Is equality in hiring the first step towards saying goodbye to International Women’s Month?
Scrolling through socials over the course of March, it’s been impossible to miss that the celebrations of International Women’s Month have two distinct objectives. While many mark the achievements women have already accomplished, the bulk of the focus rightly remains on empowering future generations and solving the problems still facing women today. It’s been a challenging few weeks to say the least, and as frustrated as I’ve felt by the continued misogyny facing us, I’ve also been truly inspired by the strength of women who are, yet again, joining collectively to stand up for one another.
On International Women’s Day, hashtags emerged encouraging women to #ChooseToChallenge, imploring them to confront stereotypes, misogyny, and gender discrimination in the workplace and beyond. But it’s also clear that the onus to join this conversation needs to fall on more than just women’s shoulders. Particularly in male-dominated fields like tech, systemic change is essential, and long-overdue.
Data has shown that twice as many women leave tech jobs as men, and though it’s impossible to say why with any certainty, it’s clear that the male-dominated culture of tech companies often leaves women feeling isolated. Without a wealth of examples of female leadership in the field, or experienced women who might mentor and foster the next generation, female employees burn out and struggle to see a place for their progress in the future. Sexual harassment is pervasive in the workplace, regardless of industry, but particularly insidious if an employee is already feeling vulnerable as the lone woman on staff. If company cultures remain loyal to the (male) status quo and unwilling to face these issues head-on, it seems like nothing will change. And on top of all that, in this year of Covid-19 lockdowns, women have been the population most affected by unemployment as they’ve lost, or had to leave, jobs because they are often the ones responsible for childcare and other unpaid care work in the home.
I recently began working here at Self – my first time working in this field – and I’m currently the only female on staff. I know this position is not unique among #WomenInTech, but it made me think… perhaps recruitment is the first step.
In a world in which we can solve almost any problem with technology, why aren’t we looking more closely at the hurdles of recruitment and the ways in which unconscious bias can affect hiring? It’s been proven time and again that gender and race are hugely decisive when it comes to who gets a job, even from companies that purport to be (and in many ways are) forward-thinking, diverse workplaces. Without being aware of it, people reading through CVs are making small judgments about applicants’ names. In the interviews themselves, they’re making unconscious judgments about the candidate’s appearance, all the while insisting they are acting unbiased and just choosing “the right person for the job.” But what if companies could recruit knowing the candidate’s relevant information--their experience, their education and training, their references-- and nothing else? By sharing just the right amount of verified data, a candidate would have the opportunity to be seen beyond their race or gender and a truly equitable workforce could emerge.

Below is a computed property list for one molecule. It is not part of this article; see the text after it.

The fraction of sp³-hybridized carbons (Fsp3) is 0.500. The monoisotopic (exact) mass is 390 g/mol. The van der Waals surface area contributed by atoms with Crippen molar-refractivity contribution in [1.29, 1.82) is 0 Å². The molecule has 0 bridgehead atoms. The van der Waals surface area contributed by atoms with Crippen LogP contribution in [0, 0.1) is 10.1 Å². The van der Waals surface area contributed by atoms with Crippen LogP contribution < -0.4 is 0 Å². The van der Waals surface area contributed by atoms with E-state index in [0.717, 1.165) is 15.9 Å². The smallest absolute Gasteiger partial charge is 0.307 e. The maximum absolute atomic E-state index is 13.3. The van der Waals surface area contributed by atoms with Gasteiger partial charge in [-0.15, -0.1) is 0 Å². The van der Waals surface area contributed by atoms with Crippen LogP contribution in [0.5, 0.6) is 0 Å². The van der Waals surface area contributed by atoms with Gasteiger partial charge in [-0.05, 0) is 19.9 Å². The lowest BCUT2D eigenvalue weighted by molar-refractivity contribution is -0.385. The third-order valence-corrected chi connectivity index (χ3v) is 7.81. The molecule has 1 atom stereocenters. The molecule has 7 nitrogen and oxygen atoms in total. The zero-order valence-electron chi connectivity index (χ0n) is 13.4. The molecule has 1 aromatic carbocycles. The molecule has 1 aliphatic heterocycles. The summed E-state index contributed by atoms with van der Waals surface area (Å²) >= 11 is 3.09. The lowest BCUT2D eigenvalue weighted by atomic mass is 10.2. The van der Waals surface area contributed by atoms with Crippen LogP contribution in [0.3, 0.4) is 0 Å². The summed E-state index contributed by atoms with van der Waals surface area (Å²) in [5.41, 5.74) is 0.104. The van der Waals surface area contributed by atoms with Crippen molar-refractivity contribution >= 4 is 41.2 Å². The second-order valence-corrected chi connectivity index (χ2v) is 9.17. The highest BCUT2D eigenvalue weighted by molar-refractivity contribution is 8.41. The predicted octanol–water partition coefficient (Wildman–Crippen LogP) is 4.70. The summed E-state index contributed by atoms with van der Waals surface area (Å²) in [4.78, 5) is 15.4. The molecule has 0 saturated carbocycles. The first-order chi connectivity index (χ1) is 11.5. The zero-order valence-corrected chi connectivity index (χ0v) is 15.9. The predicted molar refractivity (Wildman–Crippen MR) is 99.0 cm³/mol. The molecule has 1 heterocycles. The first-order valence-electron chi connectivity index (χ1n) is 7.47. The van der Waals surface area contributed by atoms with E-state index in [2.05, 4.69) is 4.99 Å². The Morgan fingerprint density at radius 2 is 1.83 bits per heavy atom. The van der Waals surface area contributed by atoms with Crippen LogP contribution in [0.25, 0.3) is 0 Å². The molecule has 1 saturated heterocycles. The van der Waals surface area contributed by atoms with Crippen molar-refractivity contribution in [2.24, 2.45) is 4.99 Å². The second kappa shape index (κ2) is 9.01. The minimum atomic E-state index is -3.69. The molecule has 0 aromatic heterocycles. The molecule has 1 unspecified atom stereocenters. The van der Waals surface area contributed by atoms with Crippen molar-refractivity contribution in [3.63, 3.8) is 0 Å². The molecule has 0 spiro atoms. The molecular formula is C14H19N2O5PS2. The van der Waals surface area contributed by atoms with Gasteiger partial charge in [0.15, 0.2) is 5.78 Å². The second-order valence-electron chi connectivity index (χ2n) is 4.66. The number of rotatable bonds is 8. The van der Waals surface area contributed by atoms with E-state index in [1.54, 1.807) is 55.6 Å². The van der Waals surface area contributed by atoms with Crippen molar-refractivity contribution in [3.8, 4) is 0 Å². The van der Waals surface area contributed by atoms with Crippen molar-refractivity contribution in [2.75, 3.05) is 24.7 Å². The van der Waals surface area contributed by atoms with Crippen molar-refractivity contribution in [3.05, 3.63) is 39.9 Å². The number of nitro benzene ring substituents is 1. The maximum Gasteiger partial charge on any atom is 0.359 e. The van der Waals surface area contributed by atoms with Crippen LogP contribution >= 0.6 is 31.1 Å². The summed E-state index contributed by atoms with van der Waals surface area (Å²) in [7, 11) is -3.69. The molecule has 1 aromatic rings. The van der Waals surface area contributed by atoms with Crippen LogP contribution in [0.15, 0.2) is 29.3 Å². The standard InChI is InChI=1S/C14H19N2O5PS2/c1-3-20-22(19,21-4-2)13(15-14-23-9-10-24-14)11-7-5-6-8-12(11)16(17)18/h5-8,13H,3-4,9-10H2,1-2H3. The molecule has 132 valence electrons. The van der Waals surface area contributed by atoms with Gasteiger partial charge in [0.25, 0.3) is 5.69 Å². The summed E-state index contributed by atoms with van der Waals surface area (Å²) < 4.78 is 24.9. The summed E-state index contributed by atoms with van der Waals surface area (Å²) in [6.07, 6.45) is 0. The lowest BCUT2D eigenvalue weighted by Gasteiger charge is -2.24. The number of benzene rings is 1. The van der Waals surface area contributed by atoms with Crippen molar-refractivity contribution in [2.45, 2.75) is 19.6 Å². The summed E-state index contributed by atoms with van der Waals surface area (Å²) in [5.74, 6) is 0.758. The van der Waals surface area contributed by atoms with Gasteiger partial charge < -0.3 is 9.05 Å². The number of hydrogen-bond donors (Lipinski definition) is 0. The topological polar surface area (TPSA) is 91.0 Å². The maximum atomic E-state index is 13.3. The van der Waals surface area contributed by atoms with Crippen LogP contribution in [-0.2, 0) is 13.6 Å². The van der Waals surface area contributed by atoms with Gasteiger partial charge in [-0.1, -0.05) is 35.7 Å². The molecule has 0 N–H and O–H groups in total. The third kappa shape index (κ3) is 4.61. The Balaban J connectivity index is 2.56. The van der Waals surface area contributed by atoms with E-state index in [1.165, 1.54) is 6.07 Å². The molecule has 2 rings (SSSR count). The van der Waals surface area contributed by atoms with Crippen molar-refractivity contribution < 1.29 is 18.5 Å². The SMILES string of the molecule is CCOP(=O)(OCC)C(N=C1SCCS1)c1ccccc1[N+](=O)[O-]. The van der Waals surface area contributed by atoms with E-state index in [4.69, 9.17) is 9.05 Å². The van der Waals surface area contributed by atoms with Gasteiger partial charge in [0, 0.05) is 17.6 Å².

What can we do?
Self is looking for recruitment companies and HR teams to work with us on breaking down the structural barriers to equality of opportunity that are at the root of so many of the problems faced by women and every other marginalised group. We’re working to create a new normal for hiring that is based on a potent combination of anonymity and trust, building foundations that could pave the way for true equality. We want employers to judge based on skills and be judged on their behaviour as an employer. Working together we hope such a solution may be less far off than it seems.
As has become often brutally clear, the gender pay gap and inequality in hiring are just two of the many issues facing working women... and among the multitude that require us to celebrate International Women’s Month in the first place. But until these, and the myriad other problems we encounter each day, can be truly acknowledged and solved, we’ll see you every March and do the best we can for ourselves and each other in the time between.